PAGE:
It seems these days that most airports I go to have either a BILLA or sister concept REWE supermarket within them. This is a good thing, as I get a bonus store visit while waiting for my flight, I get to stock up on Haribo and because BILLA and REWE stores are generally rather lovely.
My most recent encounter was in Prague, encountering the obligatory outlet in the airport as well as this store which was located in the Fenix shopping centre adjacent to my hotel. In addition to BILLA, the shopping centre also included an M&S and a KFC, ensuring that my diet that day consisted primarily of fried chicken and Percy Pigs. Marvellous.
Thanks to a flurry of internationalisation in the 1990s, the Czech grocery sector is a remarkably cosmopolitan affair, with leading players consisting of REWE (BILLA and Penny), Schwarz Group (Lidl and Kaufland), Ahold Delhaize (Albert) and Tesco. This make-up means that the market is also intensely price-driven: Kaufland, Lidl and Penny leading the price agenda, with others like Tesco, Albert, Globus and BILLA scoring well on criteria like quality, experience and loyalty.
BILLA has forged a presence as leader in the supermarket space, other operators primarily focused on discounting or hypermarkets. It now trades from nearly 220 stores with an average sales area of around 900 sq. m. (9,700 sq. ft.). The stores have a strong focus on fresh, chilled, service counters and local sourcing. While this approach is by no means unique, BILLA’s positioning puts it towards the premium end of the market and the strength of this proposition serves to offset less favourable price perceptions to some extent.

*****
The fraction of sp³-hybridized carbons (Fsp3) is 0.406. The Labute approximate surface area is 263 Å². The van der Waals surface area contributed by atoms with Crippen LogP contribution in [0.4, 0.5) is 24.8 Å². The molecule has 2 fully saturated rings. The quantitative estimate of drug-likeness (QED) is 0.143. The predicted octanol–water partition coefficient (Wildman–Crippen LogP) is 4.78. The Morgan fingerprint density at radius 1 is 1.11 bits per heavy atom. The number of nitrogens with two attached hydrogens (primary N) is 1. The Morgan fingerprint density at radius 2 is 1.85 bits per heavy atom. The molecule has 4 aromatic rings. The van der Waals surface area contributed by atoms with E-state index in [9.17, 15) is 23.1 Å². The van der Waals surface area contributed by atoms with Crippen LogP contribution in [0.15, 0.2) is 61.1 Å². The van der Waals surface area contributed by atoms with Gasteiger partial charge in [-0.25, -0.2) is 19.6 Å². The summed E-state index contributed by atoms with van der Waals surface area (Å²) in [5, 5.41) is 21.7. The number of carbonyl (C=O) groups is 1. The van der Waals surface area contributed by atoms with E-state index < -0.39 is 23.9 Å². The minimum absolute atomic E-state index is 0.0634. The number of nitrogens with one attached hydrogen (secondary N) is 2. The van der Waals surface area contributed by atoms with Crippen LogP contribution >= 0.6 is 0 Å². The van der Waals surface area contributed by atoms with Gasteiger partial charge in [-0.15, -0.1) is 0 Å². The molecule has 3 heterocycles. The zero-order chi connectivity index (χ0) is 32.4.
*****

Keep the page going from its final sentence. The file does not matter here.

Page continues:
Local sourcing is well communicated throughout the store (which sells predominantly Czech items), particularly in produce, with plenty of messaging and imagery around Czech farmers and suppliers. Elsewhere around the store, Czech products are called out through national flags on the shelf.
The produce section itself was most pleasant: wooden fixtures, some good lighting and colourful graphics coming together very effectively. There was a nod towards efficiency too, with supplier’s crates and BILLA’s own crates able to be slotted onto shelving with a minimum of fuss.
As one progressed through the store – which as a kind of an odd L shape thanks to its shopping centre location – the service counters were arranged along the right-hand wall, with bakery, deli, meat and fish all more than respectable. The bakery service counter was being used to supply the self-serve bakery area that was made up of quite an attractive basket / plastic dome combination, while the fish counter and the meat counter both offered solid ranges with some nice touches like handwritten signage.
BILLA sells an extensive array of PL items that sit alongside their branded equivalents. The mainstream BILLA brand with its distinctive yellow branding offers an alternative to brands, with the Clever economy range offering an option for more budget-conscious shoppers. There are also PL lines that cover off premium, organic, convenience and Czech produce, combining to create an impressive portfolio.
I quite liked the way in which BILLA calls out the seven various ways in which shoppers can achieve enhanced value for money, including general price cuts, the BILLA Bonus Club, multipacks and via the Clever economy range. While this can occasionally mean that there is something of a POS overload, it nonetheless convincingly signals BILLA’s credentials in affordability.
With splendid BWS and seasonal areas to explore on the way through to the checkouts, a trip to BILLA is always a pleasant experience. The staff are always faultlessly polite and helpful, notwithstanding my weaknesses in foreign languages, and I get the sense that BILLA is offering enough in terms of differentiation, service and range to ably fend off price-driven competition from elsewhere.
Bryan Roberts, Global Insights Director